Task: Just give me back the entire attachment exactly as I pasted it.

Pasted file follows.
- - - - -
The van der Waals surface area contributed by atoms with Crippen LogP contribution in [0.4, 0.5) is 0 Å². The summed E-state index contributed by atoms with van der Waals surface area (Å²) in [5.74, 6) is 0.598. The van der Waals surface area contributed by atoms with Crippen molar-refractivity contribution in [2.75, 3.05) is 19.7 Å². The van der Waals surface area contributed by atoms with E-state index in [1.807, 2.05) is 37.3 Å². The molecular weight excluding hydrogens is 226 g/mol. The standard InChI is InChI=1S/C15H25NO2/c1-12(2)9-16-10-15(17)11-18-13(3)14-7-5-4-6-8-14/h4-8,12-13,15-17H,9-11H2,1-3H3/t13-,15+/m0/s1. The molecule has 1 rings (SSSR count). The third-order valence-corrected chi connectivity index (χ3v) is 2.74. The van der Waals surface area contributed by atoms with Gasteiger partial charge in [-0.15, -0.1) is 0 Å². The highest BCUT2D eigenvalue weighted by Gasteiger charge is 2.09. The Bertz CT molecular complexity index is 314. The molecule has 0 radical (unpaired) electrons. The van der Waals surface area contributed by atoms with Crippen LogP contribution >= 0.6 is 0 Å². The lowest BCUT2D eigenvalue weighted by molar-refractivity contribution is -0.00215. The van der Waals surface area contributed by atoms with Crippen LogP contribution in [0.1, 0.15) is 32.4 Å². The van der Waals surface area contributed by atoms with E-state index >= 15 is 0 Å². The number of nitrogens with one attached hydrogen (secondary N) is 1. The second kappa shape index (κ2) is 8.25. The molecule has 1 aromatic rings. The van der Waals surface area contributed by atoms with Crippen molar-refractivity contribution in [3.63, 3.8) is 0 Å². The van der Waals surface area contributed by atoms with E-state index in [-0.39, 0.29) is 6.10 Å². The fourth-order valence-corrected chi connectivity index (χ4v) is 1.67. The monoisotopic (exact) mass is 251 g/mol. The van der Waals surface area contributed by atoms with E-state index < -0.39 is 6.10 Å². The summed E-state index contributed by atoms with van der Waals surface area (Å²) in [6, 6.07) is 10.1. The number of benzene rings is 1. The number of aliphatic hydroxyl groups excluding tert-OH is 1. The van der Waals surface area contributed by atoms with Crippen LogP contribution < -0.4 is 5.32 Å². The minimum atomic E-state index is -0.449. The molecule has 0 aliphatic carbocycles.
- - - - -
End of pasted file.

The van der Waals surface area contributed by atoms with Crippen LogP contribution in [0.4, 0.5) is 0 Å². The summed E-state index contributed by atoms with van der Waals surface area (Å²) in [5.74, 6) is 0.598. The van der Waals surface area contributed by atoms with Crippen molar-refractivity contribution in [2.75, 3.05) is 19.7 Å². The van der Waals surface area contributed by atoms with E-state index in [1.807, 2.05) is 37.3 Å². The molecular weight excluding hydrogens is 226 g/mol. The standard InChI is InChI=1S/C15H25NO2/c1-12(2)9-16-10-15(17)11-18-13(3)14-7-5-4-6-8-14/h4-8,12-13,15-17H,9-11H2,1-3H3/t13-,15+/m0/s1. The molecule has 1 rings (SSSR count). The third-order valence-corrected chi connectivity index (χ3v) is 2.74. The van der Waals surface area contributed by atoms with Gasteiger partial charge in [-0.15, -0.1) is 0 Å². The highest BCUT2D eigenvalue weighted by Gasteiger charge is 2.09. The Bertz CT molecular complexity index is 314. The molecule has 0 radical (unpaired) electrons. The van der Waals surface area contributed by atoms with Crippen LogP contribution >= 0.6 is 0 Å². The lowest BCUT2D eigenvalue weighted by molar-refractivity contribution is -0.00215. The van der Waals surface area contributed by atoms with Crippen LogP contribution in [0.1, 0.15) is 32.4 Å². The van der Waals surface area contributed by atoms with E-state index >= 15 is 0 Å². The number of nitrogens with one attached hydrogen (secondary N) is 1. The second kappa shape index (κ2) is 8.25. The molecule has 1 aromatic rings. The van der Waals surface area contributed by atoms with Crippen molar-refractivity contribution in [3.63, 3.8) is 0 Å². The van der Waals surface area contributed by atoms with E-state index in [-0.39, 0.29) is 6.10 Å². The fourth-order valence-corrected chi connectivity index (χ4v) is 1.67. The monoisotopic (exact) mass is 251 g/mol. The van der Waals surface area contributed by atoms with E-state index < -0.39 is 6.10 Å². The summed E-state index contributed by atoms with van der Waals surface area (Å²) in [6, 6.07) is 10.1. The number of benzene rings is 1. The number of aliphatic hydroxyl groups excluding tert-OH is 1. The van der Waals surface area contributed by atoms with Crippen LogP contribution < -0.4 is 5.32 Å². The minimum atomic E-state index is -0.449. The molecule has 0 aliphatic carbocycles.